Previous research on income effects provides some guidance as to which livelihood strategies households pursue when participating in land rental markets. Renting in is usually associated with increased farm incomes (Jin and Jayne 2013; Muraoka et al. 2018). Renting out has been found to contribute to increased off-farm activities (Nguyen et al. 2021), and a higher chance for households to escape poverty (Ghebru and Holden 2019). However, research on the effect of rented land on households’ livelihood strategies remains scarce. Zhang et al. (2019) control for renting in in their study of Chinese households and present results suggestive of a negative effect on upward mobility in livelihood transitions. We build on these considerations by explicitly considering different clusters of livelihood strategies, which provide us with a more nuanced picture of rural life than the dichotomy of farm and off-farm income. We add to this methodological contribution by accounting for the possible endogeneity of rental decisions with the help of a control function approach.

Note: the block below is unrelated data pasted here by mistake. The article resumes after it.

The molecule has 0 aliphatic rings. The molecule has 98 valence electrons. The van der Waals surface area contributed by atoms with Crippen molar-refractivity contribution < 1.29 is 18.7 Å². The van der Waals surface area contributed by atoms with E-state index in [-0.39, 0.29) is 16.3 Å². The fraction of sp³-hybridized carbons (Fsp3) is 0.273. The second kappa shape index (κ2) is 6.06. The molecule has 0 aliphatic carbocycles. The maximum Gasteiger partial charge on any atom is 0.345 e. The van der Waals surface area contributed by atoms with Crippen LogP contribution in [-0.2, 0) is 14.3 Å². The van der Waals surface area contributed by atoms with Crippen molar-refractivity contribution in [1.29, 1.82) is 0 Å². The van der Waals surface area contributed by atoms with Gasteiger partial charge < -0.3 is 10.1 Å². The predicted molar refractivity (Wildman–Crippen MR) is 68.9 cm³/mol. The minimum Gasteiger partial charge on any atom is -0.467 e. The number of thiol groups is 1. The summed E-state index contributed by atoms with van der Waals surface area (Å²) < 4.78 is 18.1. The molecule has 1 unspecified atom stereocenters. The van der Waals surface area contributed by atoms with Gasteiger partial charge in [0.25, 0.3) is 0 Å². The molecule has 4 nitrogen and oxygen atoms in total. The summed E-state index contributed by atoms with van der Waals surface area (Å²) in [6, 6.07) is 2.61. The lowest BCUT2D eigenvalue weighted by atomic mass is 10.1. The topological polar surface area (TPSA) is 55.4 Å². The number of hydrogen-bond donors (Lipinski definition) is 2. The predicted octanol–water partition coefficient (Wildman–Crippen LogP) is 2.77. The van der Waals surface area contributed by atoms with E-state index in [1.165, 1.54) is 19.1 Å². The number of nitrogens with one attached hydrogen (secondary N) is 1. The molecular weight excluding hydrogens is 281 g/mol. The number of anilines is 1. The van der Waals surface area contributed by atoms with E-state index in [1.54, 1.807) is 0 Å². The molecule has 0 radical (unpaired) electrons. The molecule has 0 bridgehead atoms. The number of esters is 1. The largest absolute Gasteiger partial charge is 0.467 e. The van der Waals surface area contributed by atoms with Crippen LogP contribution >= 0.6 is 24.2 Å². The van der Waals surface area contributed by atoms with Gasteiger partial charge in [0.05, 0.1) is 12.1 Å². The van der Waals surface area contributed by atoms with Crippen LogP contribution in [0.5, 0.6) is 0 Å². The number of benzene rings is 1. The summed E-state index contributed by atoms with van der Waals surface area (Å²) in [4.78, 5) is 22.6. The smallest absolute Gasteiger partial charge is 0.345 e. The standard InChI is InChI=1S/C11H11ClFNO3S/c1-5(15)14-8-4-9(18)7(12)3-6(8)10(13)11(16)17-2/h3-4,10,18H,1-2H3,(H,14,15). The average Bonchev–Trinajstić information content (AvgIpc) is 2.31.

A focus of our work is on agricultural commercialization, routinely presented as the share of output sold on markets (see for instance Cazzuffi et al. (2020), Ogutu and Qaim (2019)). The availability of inputs such as land, labor, or farming assets has repeatedly been found to increase a household's commercialization (Braun and Immink 1994; Omiti et al. 2009; Muriithi and Matz 2014; Dube 2016; Alene et al. 2008; Kissoly 2016). However, none of these studies have accounted for the possibility that households adapt the land area they cultivate. Chapoto et al. (2013) analyze the transition of a set of Ghanaian smallholder farmers to medium- and large-scale farmers, but do so only for a very small sample. Gebru et al (2019) study the access of smallholder tenants to land in Ethiopia from 1998 to 2015, assuming that access to land will lead to intensified farming activities. However, their finding that inefficient land rental markets constrain the commercialization of smallholder farmers is problematic, as they equate the cultivation of a larger area with commercialization.